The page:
There are ways to temper your toughest critic and take constructive control of your feelings.
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Sweat and the biology of bliss
New research has identified a link between strong "oneness" beliefs that occur when people are in the "flow" zone and greater life satisfaction.
Two new studies report a possible link between eating too much red meat and increased risk of cardiovascular disease.
According to a new study, having animals present during rehabilitation therapy appears to increase patients' motivation and improves deficits in their social engagement.
There's no clear-cut link between adolescents' screen time and psychological well-being, according to a new preregistered study that used robust and transparent research practices.
As a kid, I learned how to love being alone after moving from the big city to a rural farmhouse. Now, I've identified three keys to enjoyable "self-determined solitude" at any age.
New research suggests that when it comes to seeking solitude, your motivation for wanting "alone time" makes all the difference.
Approximately one hour of walking per week may be enough to help people maintain mobility and independence and stave off crippling disability.
Taking a 12-minute walk and wishing everyone you see happiness (by saying to yourself "I wish for this person to be happy") makes the well-wisher happier, a new study reports.
For the first time, neuroscientists have identified how the body communicates levels of thirstiness to the brain.
Thought leaders and statisticians want scientists to stop using the term "statistical significance" and avoid dwelling on probability values (p-values) greater or less than 0.05.
Self-produced cannabis (also known as "endocannabinoids") facilitates runner's high and drives intrinsic motivation to exercise regularly, according to a growing body of research.
Why do some opioid users suddenly lose their ability to form new memories? New research suggests that swelling of the "little brain" may play a role in this mysterious phenomenon.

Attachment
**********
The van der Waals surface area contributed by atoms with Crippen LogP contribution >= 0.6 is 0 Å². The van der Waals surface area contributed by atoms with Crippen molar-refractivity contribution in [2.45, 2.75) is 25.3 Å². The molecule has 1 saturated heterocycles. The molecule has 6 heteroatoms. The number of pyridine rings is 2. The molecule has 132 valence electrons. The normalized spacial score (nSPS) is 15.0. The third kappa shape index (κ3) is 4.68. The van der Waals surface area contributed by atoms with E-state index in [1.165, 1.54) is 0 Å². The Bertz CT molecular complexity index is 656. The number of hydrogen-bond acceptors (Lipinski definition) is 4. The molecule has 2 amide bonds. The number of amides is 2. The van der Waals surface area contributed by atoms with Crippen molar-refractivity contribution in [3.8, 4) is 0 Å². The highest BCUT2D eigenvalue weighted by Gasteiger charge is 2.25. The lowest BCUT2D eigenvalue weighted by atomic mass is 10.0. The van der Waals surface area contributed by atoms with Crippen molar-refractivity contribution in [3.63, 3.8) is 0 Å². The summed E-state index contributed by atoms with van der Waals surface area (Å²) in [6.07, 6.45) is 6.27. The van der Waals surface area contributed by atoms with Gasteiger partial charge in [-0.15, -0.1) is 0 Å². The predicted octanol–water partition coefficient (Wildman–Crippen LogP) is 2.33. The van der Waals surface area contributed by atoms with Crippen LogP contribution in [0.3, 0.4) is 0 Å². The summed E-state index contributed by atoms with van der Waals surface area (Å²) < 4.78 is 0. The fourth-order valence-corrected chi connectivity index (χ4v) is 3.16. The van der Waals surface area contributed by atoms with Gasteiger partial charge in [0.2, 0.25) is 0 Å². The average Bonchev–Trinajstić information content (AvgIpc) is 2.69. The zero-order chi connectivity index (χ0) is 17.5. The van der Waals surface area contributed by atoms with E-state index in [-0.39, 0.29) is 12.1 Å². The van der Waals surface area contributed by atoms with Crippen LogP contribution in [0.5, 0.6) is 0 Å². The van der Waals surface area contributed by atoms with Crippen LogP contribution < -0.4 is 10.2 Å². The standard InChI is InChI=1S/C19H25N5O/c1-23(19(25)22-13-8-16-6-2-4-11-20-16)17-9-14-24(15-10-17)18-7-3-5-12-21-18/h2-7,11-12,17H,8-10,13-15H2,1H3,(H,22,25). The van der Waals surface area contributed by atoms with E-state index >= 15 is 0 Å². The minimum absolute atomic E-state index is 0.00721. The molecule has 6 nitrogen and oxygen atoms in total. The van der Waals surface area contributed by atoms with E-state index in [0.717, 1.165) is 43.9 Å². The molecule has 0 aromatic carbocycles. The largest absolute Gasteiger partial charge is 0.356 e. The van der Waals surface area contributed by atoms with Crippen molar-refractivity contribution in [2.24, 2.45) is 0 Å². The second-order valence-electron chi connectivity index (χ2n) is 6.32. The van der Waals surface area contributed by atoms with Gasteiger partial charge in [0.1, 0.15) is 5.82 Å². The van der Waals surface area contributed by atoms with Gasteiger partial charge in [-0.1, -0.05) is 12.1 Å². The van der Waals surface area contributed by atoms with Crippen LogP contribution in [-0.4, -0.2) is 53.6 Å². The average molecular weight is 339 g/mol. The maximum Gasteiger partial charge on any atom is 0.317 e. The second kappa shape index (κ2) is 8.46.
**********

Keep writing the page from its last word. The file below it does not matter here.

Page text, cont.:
Even minuscule experiences with nature—such as seeing some trees and sky from a classroom window—can help students perform better academically, according to a new critical review.
New research suggests that breathing in through the nose helps the brain focus better on specific tasks.
New research helps to explain why "sorry" is the hardest word for some people and why "non-apology" apologies are so common.
New state-of-the-art creativity research has identified some surprising ingredients and personality characteristics that facilitate "Aha!" moments.
New research shows how people's brains get on the same wavelength with other audience members at musical concerts, and why overplayed songs fail to hold our attention.
What's the secret to forgetting about "white bears" or unwanted memories? A new study reports that successful forgetting requires thinking about unwanted memories more (not less).
Cannabis use is linked to changes in the structure and function of the cerebellum in ways that may drive addiction, according to a growing body of evidence.
Musicologists recently isolated three key ingredients that come together in music to elicit intense feelings of pleasure and the uncontrollable urge to move your body.
HIIT workouts are an unbeatable way to shred belly fat and build lean muscle, according to a new study.
Students who make art reflecting science-based classroom lessons retain knowledge longer than peers in conventional classrooms, according to a new study.
Psychedelic microdosing is a hot topic. New animal research suggests that microdosing DMT may have some positive effects on mental health, but may also have unexpected drawbacks.
Moderate-to-vigorous physical activity (MVPA) and high-intensity interval training (HIIT) describe two popular workout routines. Now, we have a new exercise-based acronym "HIIPA."
Pain drives self-harm behaviors in a variety of ways depending on different individual characteristics, according to a new study.
There's a surprisingly big difference between openly discussing "visible" stigmas and "less-visible stigmas" in workplace environments, according to a recent meta-analysis.
Eye contact triggers "automatic mimicry" by activating the cerebellum and the limbic mirror system in ways that facilitate human social interactions, according to a new study.
Over the years, I've cobbled together some neuroscience-based ways to let go of my ego while losing myself in the "zone." This post shares two of these techniques anyone can use.
What is the neuroscience behind optimizing states of flow? This post explores how all four brain hemispheres might work together to facilitate peak performance via "superfluidity."
Electrical stimulation of a specific "happy place" in the brain appears to make neurosurgery patients less anxious and can trigger immediate laughter, according to a new study.
Christopher Bergland is a world-class endurance athlete, coach, author, and political activist.